Stuff.Co.Nz Interview

Can you think of a TV programme about education that is positive, inspiring and enjoyable? Trevor Agnew found one.

Make Your Child Brilliant is unique. You know it from the very first moment when a woman, looking like a model for l’Oreal, says: “My name is Bernadette Tynan. I’ve spent nearly 20 years researching the secrets of the brain.”

Descended from a famous Irish family, Bernadette Tynan was born in London, gained her Master of Education degree at Cambridge and became Senior Lecturer at the Oxford Research Centre for Able Children.

She has also been principal of a private school in the Middle East, a learning adviser everywhere from Singapore to Shanghai, and the founder of Beautiful Minds, a British charity funding work in developing children’s natural gifts. She has written a range of learning materials and now hosts a popular TV series about applying research findings to boost children’s achievement. It’s called Make Your Child Brilliant.

Her emphasis is always on the child’s potential and how to unlock it. “Can I make them brilliant?” she asks.

Her aim for Make Your Child Brilliant was to create a TV series that was accessible to everyone.

“No-one had done this, and I took up the challenge, because everyone deserves to have this knowledge for their children.”

In the first episode, screened last week, Nicholas, nine, was a Yorkshire lad who learned best through doing.

Could he “sell” his idea for a new game to a toy company? Tynan’s brain-training techniques had him organising his speech, visualising his sales pitch, and even selling bananas in the market. The sequence where Nicholas outlined his plans to the company heads, confidently answering their questions was one of the most amazing and delightful television scenes of the year.

“If every kid had just a little bit of this, think how far they could go,” said his proud father, unconsciously summing up the aim of the six-part series.

Tynan knows what children enjoy doing. A recurring feature is Tynan recording information with coloured chinagraph pens on glass. As a television technique it is striking and effective. The colourful words seem to float around her. Yet, it has educational purpose. She credits United States mathematician John Nash with discovering the technique. “Nash used the china pen on glass because he was trying to figure things out and he made mistakes and often had to rub things out. Do this on a page in pen-and-ink and it looks a mess, because you have all the mistakes. By the time you finish, you can hardly see the answer at the end.”

Children prefer using the glass to paper. “First it is a novel act. It takes a maths problem to a personal and fun space for a child. Then they can play with the numbers. A child can easily wipe out a mistake, and at the end of the process, is left with only the beauty of the result and the equation: no mess. Children like that.”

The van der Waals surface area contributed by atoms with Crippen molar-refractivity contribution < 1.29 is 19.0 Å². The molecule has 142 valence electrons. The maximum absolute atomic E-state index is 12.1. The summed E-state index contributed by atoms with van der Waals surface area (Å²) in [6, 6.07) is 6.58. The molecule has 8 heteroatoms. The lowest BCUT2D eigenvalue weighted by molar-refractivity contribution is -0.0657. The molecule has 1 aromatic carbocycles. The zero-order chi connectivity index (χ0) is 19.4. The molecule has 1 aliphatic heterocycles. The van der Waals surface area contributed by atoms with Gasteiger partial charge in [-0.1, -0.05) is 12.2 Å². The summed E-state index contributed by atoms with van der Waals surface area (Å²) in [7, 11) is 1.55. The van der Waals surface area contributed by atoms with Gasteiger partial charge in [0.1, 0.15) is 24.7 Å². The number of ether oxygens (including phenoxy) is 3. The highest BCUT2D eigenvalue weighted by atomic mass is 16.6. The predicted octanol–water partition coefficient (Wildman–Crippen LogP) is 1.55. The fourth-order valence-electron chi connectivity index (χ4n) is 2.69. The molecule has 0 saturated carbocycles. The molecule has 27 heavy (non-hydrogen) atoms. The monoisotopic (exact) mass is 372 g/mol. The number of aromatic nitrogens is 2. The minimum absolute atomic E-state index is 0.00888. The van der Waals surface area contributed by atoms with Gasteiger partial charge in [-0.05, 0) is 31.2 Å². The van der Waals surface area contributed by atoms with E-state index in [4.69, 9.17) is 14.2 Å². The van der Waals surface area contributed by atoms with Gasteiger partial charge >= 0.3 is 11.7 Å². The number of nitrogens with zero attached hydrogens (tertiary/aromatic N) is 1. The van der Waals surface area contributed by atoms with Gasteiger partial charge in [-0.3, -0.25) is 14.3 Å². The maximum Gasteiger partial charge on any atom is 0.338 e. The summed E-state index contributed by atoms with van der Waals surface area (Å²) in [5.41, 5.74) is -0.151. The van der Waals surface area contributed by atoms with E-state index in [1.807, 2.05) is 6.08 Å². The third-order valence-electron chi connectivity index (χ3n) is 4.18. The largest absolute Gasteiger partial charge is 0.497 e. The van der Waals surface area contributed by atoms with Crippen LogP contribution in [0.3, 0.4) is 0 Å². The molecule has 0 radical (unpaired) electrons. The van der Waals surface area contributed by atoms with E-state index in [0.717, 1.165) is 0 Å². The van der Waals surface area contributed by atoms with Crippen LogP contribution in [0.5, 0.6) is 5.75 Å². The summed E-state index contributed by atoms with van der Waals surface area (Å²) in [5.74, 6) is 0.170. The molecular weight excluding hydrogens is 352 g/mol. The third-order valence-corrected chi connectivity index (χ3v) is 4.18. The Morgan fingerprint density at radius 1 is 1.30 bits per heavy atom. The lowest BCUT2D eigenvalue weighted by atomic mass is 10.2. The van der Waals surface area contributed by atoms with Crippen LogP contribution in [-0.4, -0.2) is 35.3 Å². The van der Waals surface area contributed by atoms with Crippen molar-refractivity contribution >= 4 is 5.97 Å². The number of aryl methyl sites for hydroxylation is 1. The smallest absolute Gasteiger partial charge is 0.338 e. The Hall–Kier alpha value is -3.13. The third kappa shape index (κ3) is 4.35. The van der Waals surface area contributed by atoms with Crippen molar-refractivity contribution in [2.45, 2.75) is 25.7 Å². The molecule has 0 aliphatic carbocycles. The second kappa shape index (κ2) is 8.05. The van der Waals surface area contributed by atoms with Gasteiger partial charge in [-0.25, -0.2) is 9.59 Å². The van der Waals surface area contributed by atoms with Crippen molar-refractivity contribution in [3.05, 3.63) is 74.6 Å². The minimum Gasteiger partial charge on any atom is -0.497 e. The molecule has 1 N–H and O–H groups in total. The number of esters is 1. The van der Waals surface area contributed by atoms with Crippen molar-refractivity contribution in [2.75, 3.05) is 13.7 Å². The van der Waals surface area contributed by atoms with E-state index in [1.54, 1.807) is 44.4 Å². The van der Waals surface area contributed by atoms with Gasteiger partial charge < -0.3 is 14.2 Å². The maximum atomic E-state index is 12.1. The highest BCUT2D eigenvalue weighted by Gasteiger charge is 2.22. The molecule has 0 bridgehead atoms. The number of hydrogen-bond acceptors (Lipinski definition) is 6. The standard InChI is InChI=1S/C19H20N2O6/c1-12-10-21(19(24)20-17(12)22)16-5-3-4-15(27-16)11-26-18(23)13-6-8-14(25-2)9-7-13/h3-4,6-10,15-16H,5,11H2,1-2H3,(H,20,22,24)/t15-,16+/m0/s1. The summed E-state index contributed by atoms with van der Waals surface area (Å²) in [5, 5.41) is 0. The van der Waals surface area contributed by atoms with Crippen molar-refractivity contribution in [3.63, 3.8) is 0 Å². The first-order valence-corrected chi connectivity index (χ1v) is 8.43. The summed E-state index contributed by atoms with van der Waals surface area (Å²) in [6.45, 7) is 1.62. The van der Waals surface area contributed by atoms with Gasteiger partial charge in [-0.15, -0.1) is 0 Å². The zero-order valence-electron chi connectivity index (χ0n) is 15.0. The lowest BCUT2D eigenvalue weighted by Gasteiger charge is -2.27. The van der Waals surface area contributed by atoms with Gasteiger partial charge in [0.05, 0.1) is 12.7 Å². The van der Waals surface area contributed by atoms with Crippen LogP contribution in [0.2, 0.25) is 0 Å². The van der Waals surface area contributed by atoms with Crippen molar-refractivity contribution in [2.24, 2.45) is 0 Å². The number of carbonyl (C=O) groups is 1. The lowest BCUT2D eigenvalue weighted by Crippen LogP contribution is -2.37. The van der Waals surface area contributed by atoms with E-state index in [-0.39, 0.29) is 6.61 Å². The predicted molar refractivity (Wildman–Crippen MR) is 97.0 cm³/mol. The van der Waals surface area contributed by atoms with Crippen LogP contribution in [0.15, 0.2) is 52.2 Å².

Tynan’s enthusiasm bubbles as she develops her theme. “If you look at great mathematicians they are not afraid of numbers, and they play with them, wherever they want to, in a way that works for them. They own the numbers. The brain loves things it feels it has ownership of. In the TV series there is an episode where I am working with a little girl who is struggling with maths. Most of the time the reason a child hits a stumbling block with maths is because it suddenly becomes a bit more about abstracts, not tangibles. Make it tangible and suddenly a light goes on. It makes sense.

“Because fractions are abstract and not tangible, suddenly her mind was asking: what is a quarter exactly and why can 25 cents or 25% be a quarter too. But by making it tangible, by showing her that a quarter of a cake looks like this, and that 25 cents out of a 100 cents looks like that, her brain had a new way of understanding the concept fractions and decimals.

“Any child can benefit from this. Afterwards she actually cracked her maths and is now in the top set. For me that is the best reward of all: the children succeeding, going for their dreams and enjoying their lives.

“The brain learns best when it is having fun, so I practise what I preach when I write,” says Tynan. Her book of the series is easily accessible, with diagrams, lists and even certificates. Tynan aimed it at parents. “I wanted the book to reflect how I did things in the series, so everyone can do what I did, at home with their children. I wanted it really colourful, fun, practical and interactive, while at the same time having all the facts and knowledge.”

When Mozart’s music is raised, she cautions, “Too much fuss has been made about Mozart. Music, such as that of Bach and lesser-known composers, such as Albinoni from the Baroque era, has a similar effect because of its musical geometry and its interaction with how the brain works. The research is still going on there.” She pauses.

“But that is another whole new book and TV series.” Clearly she has plans.

Tynan’s book, Make Your Child Brilliant, is published by Quadrille, (Southern Publishers Group). $39.99


Publish date: 01:43, Jan 31 2009


<< back to main page

Scroll Up